The NFL Could Change Television As We Know It
By James DeRuvo (doddleNEWS)
With a few of the NFL’s broadcast contracts coming up for renewal, competing bids this year have started to emerge from a new player in the game … the Internet, as online companies like Microsoft, Google, and even Apple have made moves to offer competiting bids for broadcast of games via streaming video. We’ve seen this coming for awhile now, as the NFL has begun dabbling in streaming of game content through pre-season and playoff games, and of course, the Super Bowl.
But the entire season has remained somewhat elusive (unless you count pirates who put DirecTV feeds on uStream). And with the NFL’s goal to generate $25 billion in annual revenue by 2027, will it be too long before we see games streamed directly to users, in addition to network and NFL prime ticket games? You can bet it’s going to come sooner or later. And if it does, it could change the TV landscape forever.
“It’s almost like the networks are afraid to say no to the NFL,” says one senior TV executive to the Wall Street Journal
With the first ?game of the season in the books last night (which Seattle laid the hammer down rather handedly onto Green Bay), ratings for the Kickoff opener saw over 27 million viewers, pulling in a 15.5 rating and a 26 share. That makes it the third highest rated kickoff game in NFL history, but it was also down slightly from a year ago. Still, it shows that the NFL is alive and well on television.
But when cable cutters looking for ways around having to pay $350 for Sunday Ticket, streaming has become a very attractive option. NBC Sports live streams the game through NBCSports Live Extra. But in the past you had to be a Verizon customer to get past the gatekeepers. And even other streaming options like ESPN, Fox or CBS also required a cable subscription for the convenience. So viewers were still forced to keep that cable or satellite subscription like a ball and chain around their ankles.
And with that kind of hard core interest, comes an opportunity for the NFL to achieve their goals and use the threat of a streaming option to hold up broadcast rights at a premium. And according to the Wall Street Journal, CBS won the right to broadcast eight Thursday Night Football games this season, with a one year contract worth nearly $300 million. And that’s just for Thursday night, and doesn’t count for the nearly $1 billion for Sunday regional games through 2021.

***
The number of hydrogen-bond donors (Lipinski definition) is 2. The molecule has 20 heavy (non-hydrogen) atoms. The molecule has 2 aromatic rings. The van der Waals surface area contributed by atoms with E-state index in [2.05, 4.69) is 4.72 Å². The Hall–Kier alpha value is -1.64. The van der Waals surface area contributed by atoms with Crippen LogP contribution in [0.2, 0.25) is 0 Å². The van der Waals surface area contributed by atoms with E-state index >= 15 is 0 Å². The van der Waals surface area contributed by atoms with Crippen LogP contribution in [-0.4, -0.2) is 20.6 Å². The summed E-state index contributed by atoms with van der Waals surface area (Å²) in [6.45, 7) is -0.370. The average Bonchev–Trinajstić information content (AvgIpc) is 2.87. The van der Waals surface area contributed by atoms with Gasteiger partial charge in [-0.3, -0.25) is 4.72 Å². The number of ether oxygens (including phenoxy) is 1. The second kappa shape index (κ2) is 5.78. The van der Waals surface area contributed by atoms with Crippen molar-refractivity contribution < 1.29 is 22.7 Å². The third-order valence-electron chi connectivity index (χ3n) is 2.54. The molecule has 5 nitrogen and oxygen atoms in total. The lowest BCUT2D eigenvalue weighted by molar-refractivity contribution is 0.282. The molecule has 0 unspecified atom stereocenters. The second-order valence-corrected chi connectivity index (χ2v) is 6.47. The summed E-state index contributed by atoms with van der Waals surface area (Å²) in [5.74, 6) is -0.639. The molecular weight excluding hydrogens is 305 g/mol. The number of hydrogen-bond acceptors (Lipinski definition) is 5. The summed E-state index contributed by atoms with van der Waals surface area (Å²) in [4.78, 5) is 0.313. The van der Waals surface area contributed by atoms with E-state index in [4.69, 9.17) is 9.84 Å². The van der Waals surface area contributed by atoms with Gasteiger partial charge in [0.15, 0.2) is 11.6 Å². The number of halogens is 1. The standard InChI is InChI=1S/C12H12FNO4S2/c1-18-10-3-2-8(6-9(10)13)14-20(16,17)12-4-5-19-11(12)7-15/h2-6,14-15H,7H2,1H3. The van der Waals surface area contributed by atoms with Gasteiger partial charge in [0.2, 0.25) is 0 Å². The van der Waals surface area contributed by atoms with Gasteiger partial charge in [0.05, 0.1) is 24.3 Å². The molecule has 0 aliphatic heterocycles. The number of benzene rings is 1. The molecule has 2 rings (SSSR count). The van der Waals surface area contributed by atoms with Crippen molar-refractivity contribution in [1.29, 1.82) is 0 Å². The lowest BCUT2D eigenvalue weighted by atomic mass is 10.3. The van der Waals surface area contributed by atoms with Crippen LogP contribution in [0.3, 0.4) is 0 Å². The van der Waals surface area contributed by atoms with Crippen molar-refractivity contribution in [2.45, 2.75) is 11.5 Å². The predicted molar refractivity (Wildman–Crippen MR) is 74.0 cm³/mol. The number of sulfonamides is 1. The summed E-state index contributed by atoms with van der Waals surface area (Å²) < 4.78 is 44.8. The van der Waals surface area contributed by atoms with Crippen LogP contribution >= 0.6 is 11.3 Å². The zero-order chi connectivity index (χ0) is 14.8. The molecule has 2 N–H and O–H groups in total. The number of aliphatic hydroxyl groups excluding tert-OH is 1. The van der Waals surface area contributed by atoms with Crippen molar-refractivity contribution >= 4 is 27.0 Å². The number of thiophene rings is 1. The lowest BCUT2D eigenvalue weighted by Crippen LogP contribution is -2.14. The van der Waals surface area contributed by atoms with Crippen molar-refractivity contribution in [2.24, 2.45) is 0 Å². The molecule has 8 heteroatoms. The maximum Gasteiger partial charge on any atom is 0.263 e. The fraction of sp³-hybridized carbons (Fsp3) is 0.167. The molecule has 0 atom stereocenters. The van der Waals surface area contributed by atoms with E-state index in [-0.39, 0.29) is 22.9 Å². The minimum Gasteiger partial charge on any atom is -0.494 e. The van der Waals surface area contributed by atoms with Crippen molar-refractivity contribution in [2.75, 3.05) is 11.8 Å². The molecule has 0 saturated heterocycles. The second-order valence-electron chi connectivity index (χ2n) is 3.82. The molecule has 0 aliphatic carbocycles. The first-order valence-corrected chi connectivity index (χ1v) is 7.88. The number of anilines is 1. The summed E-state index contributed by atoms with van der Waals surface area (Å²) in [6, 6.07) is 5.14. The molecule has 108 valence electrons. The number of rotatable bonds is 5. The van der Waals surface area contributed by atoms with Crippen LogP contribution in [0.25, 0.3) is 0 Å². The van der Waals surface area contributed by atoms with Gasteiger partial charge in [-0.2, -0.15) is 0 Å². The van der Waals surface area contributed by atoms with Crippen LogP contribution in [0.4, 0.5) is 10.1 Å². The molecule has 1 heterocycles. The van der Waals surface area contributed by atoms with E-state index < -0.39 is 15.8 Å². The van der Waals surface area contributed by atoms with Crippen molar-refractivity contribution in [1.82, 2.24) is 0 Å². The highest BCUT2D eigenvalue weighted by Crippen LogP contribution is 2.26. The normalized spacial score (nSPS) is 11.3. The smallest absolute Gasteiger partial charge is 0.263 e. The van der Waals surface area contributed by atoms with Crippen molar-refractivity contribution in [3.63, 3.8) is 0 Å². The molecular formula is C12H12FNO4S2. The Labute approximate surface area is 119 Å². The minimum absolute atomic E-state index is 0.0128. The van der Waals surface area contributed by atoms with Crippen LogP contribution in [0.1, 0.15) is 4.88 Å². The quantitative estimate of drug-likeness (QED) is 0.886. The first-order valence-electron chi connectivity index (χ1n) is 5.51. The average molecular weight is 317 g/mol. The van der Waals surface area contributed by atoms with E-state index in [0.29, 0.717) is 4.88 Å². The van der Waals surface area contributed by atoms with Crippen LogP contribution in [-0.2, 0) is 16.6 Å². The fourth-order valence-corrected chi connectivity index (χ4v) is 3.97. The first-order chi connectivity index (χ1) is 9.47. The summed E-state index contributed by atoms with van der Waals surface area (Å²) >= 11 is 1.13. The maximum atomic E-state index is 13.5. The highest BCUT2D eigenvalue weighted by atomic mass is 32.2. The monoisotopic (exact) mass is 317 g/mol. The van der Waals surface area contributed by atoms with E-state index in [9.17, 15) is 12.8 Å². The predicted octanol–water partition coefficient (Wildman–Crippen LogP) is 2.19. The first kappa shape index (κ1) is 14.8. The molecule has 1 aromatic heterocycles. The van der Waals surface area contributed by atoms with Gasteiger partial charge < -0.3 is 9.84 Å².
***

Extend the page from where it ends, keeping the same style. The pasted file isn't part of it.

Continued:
NBC still has a choke hold on Sunday Night Football thanks to their deal back in 2011, which was a nine year contract (after losing NFL for years). So they’re good until 2020. And ESPN has a $15 billion agreement to show Monday Night Football through 2021. And DirecTV’s $4 billion NFL Sunday Ticket agreement will be up for renewal at the end of this season, leaving many to believe the cost to re-up will be a steep one.
So can Apple and Google come in and make the competition fierce? Sure they can. Apple has nearly $150 Billion in the bank and more coming with the new iPhone 6 debuting soon. And Google is always in play. But Apple could have the advantage since they have far more streaming options through Apple TV, even though Google’s Chromecast is only $35. But Google hasn’t really freed it up to developers as fast as they’d like, and so Apple is still in the number on position.
And then there’s Roku, who while they may not have money in the bank for a serious bid, is emerging as a serious streaming player. And then there’s Microsoft and their XBox Live, which offers live streaming through the XBox One, and even Amazon?which could offer it through Amazon Prime just to boost memberships – though there’s isn’t much sign they’ve shown any interest yet. And these options are very attractive to the NFL because of their innovative attitude. While television is very lucrative for the NFL, it’s still using the same basic business model since the 1950′s. While streaming video is blazing new trails. And it offers what Jonathan Kraft, the owner of the New England Patriots, calls “premium value to our content.”
But the NFL is still wading into the shallow end of the pool, offering original content such as NFL Films?documentaries, TV shows and other content through their NFL Now online video service. And they also have a deal with Twitter to show video clip highlights through Vine. And the NFL still has their $1 billion exclusive streaming deal with Verizon. But an online version of NFL Sunday Ticket is coming, and when it does, subscribers will be able to get every game for an estimated $200 a season through DirecTV without a companion subscription. But all this is piecemeal as the NFL takes a shotgun approach.
But if they ever decide to go all in on streaming video, broadcast TV could be in serious trouble and could finally be faced with the notion of evolving or dying. And that’s usually when they get litigious.
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